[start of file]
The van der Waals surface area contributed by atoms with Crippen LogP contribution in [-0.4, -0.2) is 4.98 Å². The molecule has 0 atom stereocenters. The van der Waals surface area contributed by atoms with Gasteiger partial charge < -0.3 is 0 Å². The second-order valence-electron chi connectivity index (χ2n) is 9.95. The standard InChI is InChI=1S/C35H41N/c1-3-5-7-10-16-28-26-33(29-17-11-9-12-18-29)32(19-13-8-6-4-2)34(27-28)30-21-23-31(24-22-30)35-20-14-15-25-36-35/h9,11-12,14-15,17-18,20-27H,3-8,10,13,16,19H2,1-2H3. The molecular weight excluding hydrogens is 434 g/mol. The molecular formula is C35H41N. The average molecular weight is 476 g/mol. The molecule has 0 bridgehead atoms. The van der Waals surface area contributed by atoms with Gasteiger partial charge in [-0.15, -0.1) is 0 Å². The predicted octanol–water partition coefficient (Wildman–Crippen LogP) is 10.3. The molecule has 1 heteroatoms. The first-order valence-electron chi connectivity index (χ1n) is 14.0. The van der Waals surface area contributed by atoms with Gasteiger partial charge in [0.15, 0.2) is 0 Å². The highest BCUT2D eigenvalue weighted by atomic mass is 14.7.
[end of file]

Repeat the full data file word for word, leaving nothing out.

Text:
The van der Waals surface area contributed by atoms with Crippen LogP contribution in [-0.4, -0.2) is 4.98 Å². The molecule has 0 atom stereocenters. The van der Waals surface area contributed by atoms with Gasteiger partial charge < -0.3 is 0 Å². The second-order valence-electron chi connectivity index (χ2n) is 9.95. The standard InChI is InChI=1S/C35H41N/c1-3-5-7-10-16-28-26-33(29-17-11-9-12-18-29)32(19-13-8-6-4-2)34(27-28)30-21-23-31(24-22-30)35-20-14-15-25-36-35/h9,11-12,14-15,17-18,20-27H,3-8,10,13,16,19H2,1-2H3. The molecular weight excluding hydrogens is 434 g/mol. The molecular formula is C35H41N. The average molecular weight is 476 g/mol. The molecule has 0 bridgehead atoms. The van der Waals surface area contributed by atoms with Gasteiger partial charge in [-0.15, -0.1) is 0 Å². The predicted octanol–water partition coefficient (Wildman–Crippen LogP) is 10.3. The molecule has 1 heteroatoms. The first-order valence-electron chi connectivity index (χ1n) is 14.0. The van der Waals surface area contributed by atoms with Gasteiger partial charge in [0.15, 0.2) is 0 Å². The highest BCUT2D eigenvalue weighted by atomic mass is 14.7.